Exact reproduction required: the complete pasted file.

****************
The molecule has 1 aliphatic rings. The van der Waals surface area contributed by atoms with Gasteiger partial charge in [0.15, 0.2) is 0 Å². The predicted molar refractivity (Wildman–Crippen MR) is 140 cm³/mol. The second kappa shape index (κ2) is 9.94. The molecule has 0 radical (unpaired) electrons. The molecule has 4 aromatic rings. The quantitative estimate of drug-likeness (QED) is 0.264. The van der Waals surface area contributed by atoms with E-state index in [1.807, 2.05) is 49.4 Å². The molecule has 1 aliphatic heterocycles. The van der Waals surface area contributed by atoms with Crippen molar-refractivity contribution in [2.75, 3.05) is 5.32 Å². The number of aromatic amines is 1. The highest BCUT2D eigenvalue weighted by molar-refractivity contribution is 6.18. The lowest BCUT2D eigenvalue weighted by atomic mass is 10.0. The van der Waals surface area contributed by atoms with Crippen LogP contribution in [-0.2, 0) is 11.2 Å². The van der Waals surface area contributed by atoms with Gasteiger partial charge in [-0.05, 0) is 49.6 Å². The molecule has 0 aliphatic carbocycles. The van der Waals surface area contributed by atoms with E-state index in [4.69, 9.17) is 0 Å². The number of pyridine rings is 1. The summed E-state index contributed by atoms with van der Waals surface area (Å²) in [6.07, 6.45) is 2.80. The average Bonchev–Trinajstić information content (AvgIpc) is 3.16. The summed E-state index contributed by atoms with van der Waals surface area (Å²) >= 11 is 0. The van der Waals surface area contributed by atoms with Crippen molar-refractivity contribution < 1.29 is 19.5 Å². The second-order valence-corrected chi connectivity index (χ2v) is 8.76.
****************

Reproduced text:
The molecule has 1 aliphatic rings. The van der Waals surface area contributed by atoms with Gasteiger partial charge in [0.15, 0.2) is 0 Å². The predicted molar refractivity (Wildman–Crippen MR) is 140 cm³/mol. The second kappa shape index (κ2) is 9.94. The molecule has 0 radical (unpaired) electrons. The molecule has 4 aromatic rings. The quantitative estimate of drug-likeness (QED) is 0.264. The van der Waals surface area contributed by atoms with E-state index in [1.807, 2.05) is 49.4 Å². The molecule has 1 aliphatic heterocycles. The van der Waals surface area contributed by atoms with Crippen molar-refractivity contribution in [2.75, 3.05) is 5.32 Å². The number of aromatic amines is 1. The highest BCUT2D eigenvalue weighted by molar-refractivity contribution is 6.18. The lowest BCUT2D eigenvalue weighted by atomic mass is 10.0. The van der Waals surface area contributed by atoms with Crippen LogP contribution in [-0.2, 0) is 11.2 Å². The van der Waals surface area contributed by atoms with Gasteiger partial charge in [-0.05, 0) is 49.6 Å². The molecule has 0 aliphatic carbocycles. The van der Waals surface area contributed by atoms with E-state index in [4.69, 9.17) is 0 Å². The number of pyridine rings is 1. The summed E-state index contributed by atoms with van der Waals surface area (Å²) in [6.07, 6.45) is 2.80. The average Bonchev–Trinajstić information content (AvgIpc) is 3.16. The summed E-state index contributed by atoms with van der Waals surface area (Å²) >= 11 is 0. The van der Waals surface area contributed by atoms with Crippen molar-refractivity contribution < 1.29 is 19.5 Å². The second-order valence-corrected chi connectivity index (χ2v) is 8.76.